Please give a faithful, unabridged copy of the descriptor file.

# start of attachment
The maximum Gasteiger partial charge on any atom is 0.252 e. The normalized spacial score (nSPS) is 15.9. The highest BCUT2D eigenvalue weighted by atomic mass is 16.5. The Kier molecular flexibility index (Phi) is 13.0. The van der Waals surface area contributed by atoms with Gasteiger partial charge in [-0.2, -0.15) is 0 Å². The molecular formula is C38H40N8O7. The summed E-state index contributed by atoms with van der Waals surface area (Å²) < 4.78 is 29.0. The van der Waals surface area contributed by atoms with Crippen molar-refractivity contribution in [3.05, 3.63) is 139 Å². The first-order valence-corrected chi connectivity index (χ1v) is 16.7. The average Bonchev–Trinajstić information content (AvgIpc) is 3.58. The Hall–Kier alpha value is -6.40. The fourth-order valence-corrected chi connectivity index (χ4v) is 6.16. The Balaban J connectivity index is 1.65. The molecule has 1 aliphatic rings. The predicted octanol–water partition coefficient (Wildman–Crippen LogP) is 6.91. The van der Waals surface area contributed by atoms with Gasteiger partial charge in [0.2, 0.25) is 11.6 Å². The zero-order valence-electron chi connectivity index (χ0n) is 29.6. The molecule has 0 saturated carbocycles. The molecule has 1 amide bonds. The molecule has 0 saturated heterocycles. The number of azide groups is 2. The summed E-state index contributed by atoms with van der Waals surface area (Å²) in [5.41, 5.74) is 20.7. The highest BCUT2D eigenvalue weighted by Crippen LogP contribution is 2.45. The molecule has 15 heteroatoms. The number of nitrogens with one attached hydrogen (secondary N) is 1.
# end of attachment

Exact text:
The maximum Gasteiger partial charge on any atom is 0.252 e. The normalized spacial score (nSPS) is 15.9. The highest BCUT2D eigenvalue weighted by atomic mass is 16.5. The Kier molecular flexibility index (Phi) is 13.0. The van der Waals surface area contributed by atoms with Gasteiger partial charge in [-0.2, -0.15) is 0 Å². The molecular formula is C38H40N8O7. The summed E-state index contributed by atoms with van der Waals surface area (Å²) < 4.78 is 29.0. The van der Waals surface area contributed by atoms with Crippen molar-refractivity contribution in [3.05, 3.63) is 139 Å². The first-order valence-corrected chi connectivity index (χ1v) is 16.7. The average Bonchev–Trinajstić information content (AvgIpc) is 3.58. The Hall–Kier alpha value is -6.40. The fourth-order valence-corrected chi connectivity index (χ4v) is 6.16. The Balaban J connectivity index is 1.65. The molecule has 1 aliphatic rings. The predicted octanol–water partition coefficient (Wildman–Crippen LogP) is 6.91. The van der Waals surface area contributed by atoms with Gasteiger partial charge in [0.2, 0.25) is 11.6 Å². The zero-order valence-electron chi connectivity index (χ0n) is 29.6. The molecule has 0 saturated carbocycles. The molecule has 1 amide bonds. The molecule has 0 saturated heterocycles. The number of azide groups is 2. The summed E-state index contributed by atoms with van der Waals surface area (Å²) in [5.41, 5.74) is 20.7. The highest BCUT2D eigenvalue weighted by Crippen LogP contribution is 2.45. The molecule has 15 heteroatoms. The number of nitrogens with one attached hydrogen (secondary N) is 1.